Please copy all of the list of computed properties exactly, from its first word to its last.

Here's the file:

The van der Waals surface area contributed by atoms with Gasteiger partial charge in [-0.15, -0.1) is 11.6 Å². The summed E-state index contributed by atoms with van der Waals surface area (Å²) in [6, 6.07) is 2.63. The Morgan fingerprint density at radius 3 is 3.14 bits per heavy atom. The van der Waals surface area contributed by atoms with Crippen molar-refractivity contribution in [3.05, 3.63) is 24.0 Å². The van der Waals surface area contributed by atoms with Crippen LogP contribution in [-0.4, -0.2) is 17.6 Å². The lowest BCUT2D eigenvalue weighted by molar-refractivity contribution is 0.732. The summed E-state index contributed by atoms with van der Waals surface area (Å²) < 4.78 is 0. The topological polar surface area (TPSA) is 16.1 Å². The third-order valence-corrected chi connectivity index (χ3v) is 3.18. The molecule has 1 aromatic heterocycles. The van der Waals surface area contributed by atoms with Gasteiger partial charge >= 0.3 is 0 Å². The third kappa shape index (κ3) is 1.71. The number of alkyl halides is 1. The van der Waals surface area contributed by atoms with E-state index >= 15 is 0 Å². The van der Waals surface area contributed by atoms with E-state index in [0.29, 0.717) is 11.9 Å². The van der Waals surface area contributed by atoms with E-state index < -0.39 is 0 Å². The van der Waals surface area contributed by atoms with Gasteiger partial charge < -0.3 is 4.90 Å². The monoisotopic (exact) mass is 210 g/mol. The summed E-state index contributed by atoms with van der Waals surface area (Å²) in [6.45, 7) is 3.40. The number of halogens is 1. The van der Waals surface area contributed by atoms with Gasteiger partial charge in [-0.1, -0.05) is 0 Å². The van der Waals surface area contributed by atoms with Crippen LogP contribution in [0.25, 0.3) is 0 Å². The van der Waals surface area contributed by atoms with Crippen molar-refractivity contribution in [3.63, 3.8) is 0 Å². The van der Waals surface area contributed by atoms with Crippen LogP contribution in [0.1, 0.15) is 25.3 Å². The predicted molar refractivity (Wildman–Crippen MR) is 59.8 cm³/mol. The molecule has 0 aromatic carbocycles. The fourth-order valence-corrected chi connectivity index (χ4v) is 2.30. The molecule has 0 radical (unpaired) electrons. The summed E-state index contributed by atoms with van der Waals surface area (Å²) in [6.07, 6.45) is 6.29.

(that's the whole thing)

The van der Waals surface area contributed by atoms with Gasteiger partial charge in [-0.15, -0.1) is 11.6 Å². The summed E-state index contributed by atoms with van der Waals surface area (Å²) in [6, 6.07) is 2.63. The Morgan fingerprint density at radius 3 is 3.14 bits per heavy atom. The van der Waals surface area contributed by atoms with Crippen molar-refractivity contribution in [3.05, 3.63) is 24.0 Å². The van der Waals surface area contributed by atoms with Crippen LogP contribution in [-0.4, -0.2) is 17.6 Å². The lowest BCUT2D eigenvalue weighted by molar-refractivity contribution is 0.732. The summed E-state index contributed by atoms with van der Waals surface area (Å²) < 4.78 is 0. The topological polar surface area (TPSA) is 16.1 Å². The third-order valence-corrected chi connectivity index (χ3v) is 3.18. The molecule has 1 aromatic heterocycles. The van der Waals surface area contributed by atoms with Gasteiger partial charge >= 0.3 is 0 Å². The third kappa shape index (κ3) is 1.71. The number of alkyl halides is 1. The van der Waals surface area contributed by atoms with E-state index >= 15 is 0 Å². The van der Waals surface area contributed by atoms with E-state index in [0.29, 0.717) is 11.9 Å². The van der Waals surface area contributed by atoms with E-state index < -0.39 is 0 Å². The van der Waals surface area contributed by atoms with Gasteiger partial charge < -0.3 is 4.90 Å². The monoisotopic (exact) mass is 210 g/mol. The summed E-state index contributed by atoms with van der Waals surface area (Å²) in [6.45, 7) is 3.40. The number of halogens is 1. The van der Waals surface area contributed by atoms with Gasteiger partial charge in [-0.1, -0.05) is 0 Å². The van der Waals surface area contributed by atoms with Crippen LogP contribution in [0.25, 0.3) is 0 Å². The van der Waals surface area contributed by atoms with Crippen molar-refractivity contribution in [3.63, 3.8) is 0 Å². The van der Waals surface area contributed by atoms with Crippen LogP contribution in [0.1, 0.15) is 25.3 Å². The predicted molar refractivity (Wildman–Crippen MR) is 59.8 cm³/mol. The molecule has 0 aromatic carbocycles. The fourth-order valence-corrected chi connectivity index (χ4v) is 2.30. The molecule has 0 radical (unpaired) electrons. The summed E-state index contributed by atoms with van der Waals surface area (Å²) in [6.07, 6.45) is 6.29.